Ah, Morocco! It's not a Latin country. You're thinking "maracas." It's in the Arab world. It's not really Arab much. It's in Africa and not the Middle East. But it borders Spain, literally. Like three times. This is gonna be a fun one. [Geography Now! theme] Hey everybody, I'm your host Barbs. Most of you may have at least *heard* of the country Morocco. So many iconic images of Casablanca, the markets of Marrakesh, couscous, and fez hats! Although they did not originate here. But they totally made it popular. There's a lot going on and a lot of stuff to cover. So let's just find this place on the map first. Shall we? [♪♪] For Morocco, they have their own interesting way of doing things and you kind of have that West Coast Arab vibe. They're kind of like the California of the Arab world, I guess you could say. Oddly enough, they also kind of have the same size and population of California Anyway, the country is located in the North African region known as the Maghreb. It straddles the Atlantic Ocean to the west and the Mediterranean to the northeast, with a narrow 8 mile wide (or 13 kilometer) corridor between them and the tip of Spain known as the Strait of Gibraltar. Even though Gibraltar, an overseas territory of the UK, is here and the actual closest tip of Spain is here, on the town and island of Tarifa. They are bordered by Algeria to the east and ... we'll talk about these things in a sec, it's a tricky subject. The country is divided into 12 regions, 3 of which are locked in areas with a confusing dispute, and the capital Rabat, located along the west Atlantic coast. The largest city, Casablanca, is just a skip away, whereas the next largest cities are Fez, closer inland, while Tangier and Marrakesh have almost identical populations and sometimes switch off for third place. Of course, the busiest airport is Casablanca's Mohammed V International. However, the next busiest are actually Marrakesh and Agadir, both incredibly popular destinations for business and tourism. Now, let's get into the good stuff. You guys know how much I love territorial anomalies and Morocco is loaded with them. First off, context! Morocco has gone through a lot of sovereignty switches. Historically, they were a French protectorate and parts of it were colonized by the Spanish. United Nations labels this area as the largest and most populous non-self governing territory in the world And in a nutshell, it kind of went like this: Spain: Okay, guys, I'm leaving. It seems like you guys are the ones that want this land the most so I'll let you guys figure it out. See ya! Mauritania: Sweet, it's mine. Morocco: It's mine. Mauritania: No, it's mine! [arguing] Polisario: IT'S MINE! Basically, there was a war between all three sides. Mauritania eventually stepped down but Morocco kept going, and to this day about 80% of the land, starting at around the 27th parallel, (including almost the entire coast and most of the resources, with a sizable offshore oil deposit) is de facto run by Morocco. Out of the half million residents in this area, only about 1/5 live in the Polisario claimed areas, and about 40% alone live in the Moroccan-run city of Laayoune, or El Aaiún. If you move inland though, you reach the sand berm, a militarized wall in the middle of the sands that separates the SADR separatists from the rest of Morocco. Here you reach the last and probably most intense Moroccan outpost, Guerguera, which sits right on the berm wall. And from there the map literally says "No Man's Land" until you reach the very tip of the Nouadhibou peninusla that we talked about in the Mauritania episode, and it has an abandoned town called La Guera at the very tip. This is technically the only coastal land that the Polisario Front has in their territorial claim. However, they don't really use it much because most of their imports come in from Mauritania or Algeria. Their headquarters is located in the town of Tindouf. Plus, you know, Morocco is kind of keeping a very close eye on making sure that they don't try anything funny with access to the ocean. If you want to visit the Western Sahara, though, you can pretty much only enter from Morocco and even then it might get closed off during times of tension. Whereas entrance to the Polisario Front-claimed territory is almost impossible to any outsiders. To this day, about 40 countries have diplomatic relations with the SADR. No nation fully recognizes Morocco's full sovereignty over the entire area. However, many do support the idea of Morocco annexing the area as an autonomous self-governing region under the Kingdom of Morocco. And if that wasn't enough, say hello to Spain's little friends! If you go up north on the Mediterranean, you'll find the plazas de soberanía. These are like the last and final remnants of the Spanish Empire in northern Africa scattered along the coast. According to international law, the legality of these areas fall under Spain as scholars have been able to defend the claim that the modern state of Morocco was founded after these areas were already constitutionally part of Spain. Even though Morocco was like: Spain: That's mine. Morocco: Really? I mean this button is literally attached to my shirt. Spain: It's still *my* button, though. The two largest entities being the cities of Ceuta, closer to Spain in the west with a population of about 82,000, and Melila, a little further east with a population about 80,000, and it has its own airport! In addition, you have the three Alhucemas Islands, the three Chafarinas Islands, and finally, Peñón de Vélez de la Gomera, an incredibly small military outpost only connected by an 85 meter wide sandy isthmus, making it the world's shortest international land border. In addition, two more islands fall under disputed territory. There's Isla Perejil, Nube Island and Isla de Alboran. Whoo! Otherwise I asked you guys, the Moroccan geograpeeps, to give us a list of some of the coolest notable sites of Morocco. Some of the stuff you guys mentioned were: Baadi Castle, the blue city of Chefchaouen, Jardins majorelle, Mohammed V mausoleum, the Hercules cave, Ibn Danan synagogue, the Gates of Fez, and Fez disputably has the largest car-free urban zone, these ruins of a Roman city, the castle of Meknes, this university which is like the oldest in the world, the Merenid tombs, and of course Hassan II mosque in Casablanca, the seventh largest mosque in the world and it has the highest minaret in the world. And speaking of things that have height, Morocco has some amazing mountains which brings us to... [♪♪] Now people tend to think that northern Africa is all sand, but when you head west, they have more rocks in Mo-rocc-o. [slap] Man, I haven't done a slap gig in a long time. Thank you, Hannah. First of all, the country lies right on the boundary where the African plate meets the Eurasian plate, with the Atlas thrust fault lines cutting through the country just at the very northern tip at the Rif mountains. This also creates the other three mountain chains: the Middle Atlas, the Anti-Atlas, and the High Atlas, where the tallest peak and tallest in north Africa can be found, Toubkhal. Also you can find the largest lake, the Bin el Ouidane reservoir, and the source of the longest river, the Draa river, which flows all the way into the Atlantic. If you include Western Sahara down south, you get more dry and empty vast desert land with a decent mineral deposit used for mining. Basically, the coastal areas north of the mountains, where the majority of the population lives, are of course flatter and arable with more lush vegetation. Sometimes it even snows in the high altitudes. Morocco even has the largest ski resort in Africa. Whereas everything south of that is pretty much dry, rocky, and hot. Alright, and that's that! Now, it's time for my triple shot of espresso break like usual, which means Noah comes -- Did somebody say Noah? Now despite the arid terrain, Morocco actually has quite a comfortable set of natural resources, About 18% of the land is arable and about 12% of the country is forested. The country also has a wide range of biodiversity. Many are endemic, like gazelles, boars, and fennec foxes, over 90 species of reptiles, and macaque monkeys. And yes, you may have seen the pictures of those tree climbing goats? Yep, they do exist. They are found here as well, mostly in the town of Tamri. Unfortunately, due to illegal animal trade and human intervention, much of the species are disappearing. And some like the national symbol of Morocco, the Barbary lion, have gone extinct in the area. The last one was seen in 1922. Otherwise, Morocco has the fifth largest economy in Africa by GDP per person with parity. Service industry jobs, mostly in mining, take the largest chunk of the workforce. I mean, they do hold about 75% of the world's known phosphorus mines. Nonetheless, they are still a heavily agrarian-dependent nation as the sector employs about 40% of the populace. It is said that Morocco has the largest fish market in Africa, taking about 3% of their entire GDP and they are the largest exporter of sardines in the world. Finally, a little interesting side note, even though it's illegal to smoke it, they are the top exporter of legally grown cannabis in the world, sold in the form of hashish. On average, they produce about 70 percent of Europe's imports. Speaking of resources, food! Some top dishes you guys, the Moroccan geograpeeps, mentioned include things like: anything cooked in a Tajine pot, Rfissa, Harira soup, Pastilla, Seffa, Mrouzia, Mechoui, ad of course, the national dish of couscous. Everyone knows this one. And sweets like these amazing things. And finally, you cannot go around Morocco without stumbling upon their favorite drink, mint tea. Oh, and Morocco is pretty much the only country that produces and exports argan oil. It is used in a variety of ways, sometimes in food, sometimes in cosmetics or hair products. It's pretty much the only thing that controls my hair. And speaking of things with hair, people! Let's get to it, shall we? [♪♪] Ah, that was a good transition, wasn't it? "People," because people have hair. Uh, yeah, I get it. I mean you wrote it. So, uh... Yeah, and you said it good. In the Arab world, Morocco is kind of seen as like the strange cousin that got brought into the family by marriage. Most Moroccans probably wouldn't even identify as Arab. Let's explain. First of all, the country has about 36 million people and has the largest native Berber / Amazigh community in all of Africa. It's hard to get exact estimates, but the censuses say that somewhere around 41 to 80% of the entire population has Berber / Amazigh ancestry whether it be full or partial, whereas 90% are non-Berber identifying Arabs. The remaining 1% are made up of other groups, mostly French and Spanish, as well as West African immigrants. They use the Moroccan dirham as their currency, they use the type C and E plug outlets, and they drive on the right side of the road. And on that note, what is Berber / Amazigh? Now, we've talked about this in quite a few other videos before but basically, in a nutshell, they are the native indigenous semi-nomadic peoples that have inhabited various regions of North Africa prior to Arab conquests. They have a completely different story and background from Arabs. They have their own traditions, customs, art, clothing, and language. Today, Berber / Amazigh is an official language alongside Arabic in both Morocco and Algeria and it can be written in both the Latin and Neo-Tifinagh script, which looks awesome. It looks like dancing people and you can find it on street signs and billboards all over. That being said, most metropolitan Moroccans are trilingual, growing up with both languages and a European one as a third, mostly French. They were a French protectorate at one point. Keith, if I asked you to ask all the Arabs around the world which country they probably think has the weirdest dialect, which one do you think they'd say? Well considering, I think this is the Moroccan episode we're on, right? So I'm gonna go with Moroccan. -Yep. -Is that all you need me for? Yeah, I mean you just needed more screen time because the subscribers love you. All right! Well, I'm gonna go awkwardly dance in the back -So I will catch you ... -I don't see why not. Moroccan speak Arabic with a distinct dialect known as Darija. Very hard to understand from a standard speaker, and some say it could even be classified as its own language. Much of it is influenced off of Berber / Amazigh. For example, here's one of our subscribers from Morocco explaining. Wow! On another note, Morocco is also a monarchy, a kingdom ruled under Mohammed VI, claiming to be a direct descendant of the Islamic prophet Mohammed. He belongs to the Alaouite dynasty, the second oldest ruling dynasty in the world after Japan's Yamato imperial family. The country's state religion is Islam, the vast majority at about 99% identify as adhering to the faith, mostly in the Sunni branch, and the remainder are mostly Christians and a small Jewish community. Speaking of which, Morocco used to have the largest Jewish population in the Arab world, some estimates claiming to be up to 350,000. After war-times of the 20th century though, nearly all of them either fled or were expelled, most heading to Israel, and today Moroccan Jews make up the second largest Jewish ethnic subgroup in Israel. And today less than 3,000 remain in Morocco. Culturally speaking, Moroccans have a very vibrant background, most of which being Berber / Amazigh influenced. Keep in mind though, there are many different types of Berber / Amazigh peoples and tribes. Some are light-skinned, some are dark skinned, some have different customs, but overall there are some universal traits that they all kind of share. -You know what, Hannah? Come on in, just take this one. You know, why not? -Okay. Prior to the spread of Islam, most Berber / Amazigh were traditionally Animus, that practiced things like ancestor veneration Facial and body tattoos were common a long time ago amongst women, with each image symbolizing something important, but the practice has been dying out since the 1940s and today you can only find it mostly amongst the elderly. The national dress for both men and women, a unisex garb, is called djellaba, a long loose hooded garment which serves to keep the person warm, but also protected from the sun. Moroccan architecture and literature is unique in itself. The high-walled dar structure is common to help ward off thieves and animals while minimizing heat. Metalwork, textiles, and pottery are, of course, world-renowned. Much of the traditional music incorporates a fusion of Arab and Berber / Amazigh undertones, with a touch of French and maybe Andalusian Spanish. Geez, this list is getting pretty long. Ken, what else do we have to cover? Oh, let's see. There's the fortune-teller thing, the Hammam baths house, the Rif independence thing, the weird dentists you can find in the market place.... Eh, we don't have time. Let's just save it for Fan Friday. Thank you, Hannah. I'll do the history part now. For Morocco's history, in the quickest way I can condense it: the state of Carthage, independent Berber kingdoms, Roman empire, Muslim conquests, Berber revolt, first Moroccan state under this dynasty, these dynasties come in which are responsible for Muslim Spain, Reconquista occurs, these dynasties, finally the Alaouite dynasty, which is the current one, first Moroccan crisis, Treaty of Fez independence, Green March, Arab Spring, and here we are today. I asked you guys, the Moroccan geograpeeps, for a list of some famous Moroccans, whether they are partial or fully Moroccan. Some people you mentioned were historical figures like: Ibn Rushd, or Averroes, Ibn Tashfin, Ibn Battuta, Princess Dihya, Tariq Ibn Ziyad, contemporaries: like Samira Said, Saad Lamjarred, Badr Hari, Merieme Chadid, Mehdi Benatia, Othman Benjelloun, Gad Elmaleh, Red One, French Montana, Edith Piaf - yeah, she was part Moroccan - technically, kind of, David Guetta Hicham Gerouj, and of course the Moroccan royal family. Whoo! Yeah, Morocco has quite a lot of interesting people in backstory. No wonder why they have such a unique set of friends. See what I did there? It's a transition into the... [♪♪] Now Morocco's proximity to Europe and access to the Atlantic has always meant that they had way more exposure to the Western world than most of their cousins which has played a crucial role in their diplomacy. For one, they were the first country in the world to recognize the USA as a country. Yeah, Morocco! During the Revolution time, Sultan Muhammad III in 1777 said any American merchant ship in his trade routes were under his protection, and in 1786, they signed the Moroccan-American Treaty of Friendship, which is actually the oldest friendship treaty in the USA. With Spain, it's kind of like a love-hate relationship as they do great business and have history, but there's always the exclave thing. Saudi Arabia is like a close friend that typically supports and funds many projects and deals in Morocco. Morocco sent troops to help Saudi Arabia during the Gulf War, and the two kings get along pretty well. When it comes to their best friends, however, it's interesting because most Moroccans I have talked to have actually said France. Despite the past colonial issues, they've moved on and France does the most business with Morocco. French is widely spoken, both countries peoples are always visiting or moving to each other, France has the highest Moroccan population outside of Morocco, and today they work together beautifully. In conclusion, Morocco is kind of like the uncle that married into the Arab family. It's probably one of the most beautiful places to visit in the Arab world, but maybe not the best place to learn what it truly means to be Arabic. Stay tuned, Mozambique is coming up next! [♪♪]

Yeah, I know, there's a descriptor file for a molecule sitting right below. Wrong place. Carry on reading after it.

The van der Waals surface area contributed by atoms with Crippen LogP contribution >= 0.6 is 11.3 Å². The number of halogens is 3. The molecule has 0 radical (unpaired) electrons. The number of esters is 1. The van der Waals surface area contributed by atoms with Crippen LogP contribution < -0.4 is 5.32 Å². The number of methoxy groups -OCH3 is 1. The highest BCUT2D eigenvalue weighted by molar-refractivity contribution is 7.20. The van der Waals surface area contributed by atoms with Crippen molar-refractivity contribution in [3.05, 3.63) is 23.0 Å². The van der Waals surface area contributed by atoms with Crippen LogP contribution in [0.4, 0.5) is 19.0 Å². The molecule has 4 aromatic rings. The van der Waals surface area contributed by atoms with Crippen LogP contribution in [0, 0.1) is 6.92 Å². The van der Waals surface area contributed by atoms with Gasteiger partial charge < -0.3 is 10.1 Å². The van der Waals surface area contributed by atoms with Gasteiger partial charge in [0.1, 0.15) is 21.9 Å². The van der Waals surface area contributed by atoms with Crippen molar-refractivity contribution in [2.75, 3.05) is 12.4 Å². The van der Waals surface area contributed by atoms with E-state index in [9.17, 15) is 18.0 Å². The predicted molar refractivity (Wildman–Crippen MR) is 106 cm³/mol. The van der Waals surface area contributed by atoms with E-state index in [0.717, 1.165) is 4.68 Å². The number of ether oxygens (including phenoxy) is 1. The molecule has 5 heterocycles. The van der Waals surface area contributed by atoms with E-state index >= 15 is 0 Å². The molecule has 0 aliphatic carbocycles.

A breakaway from the People's Party, the LA contested the 1931 elections as part of the National Union alliance. The alliance won 274 seats, of which the LA took four.[1]

It ran alone in the 1932 elections, but received just 0.5% of the vote and failed to win a seat.[2][1]


  1. ^ a b Dieter Nohlen & Philip Stöver (2010) Elections in Europe: A data handbook, p1610 ISBN 978-3-8329-5609-7
  2. ^ Nohlen & Stöver, p1602

This page was last edited on 24 June 2019, at 11:22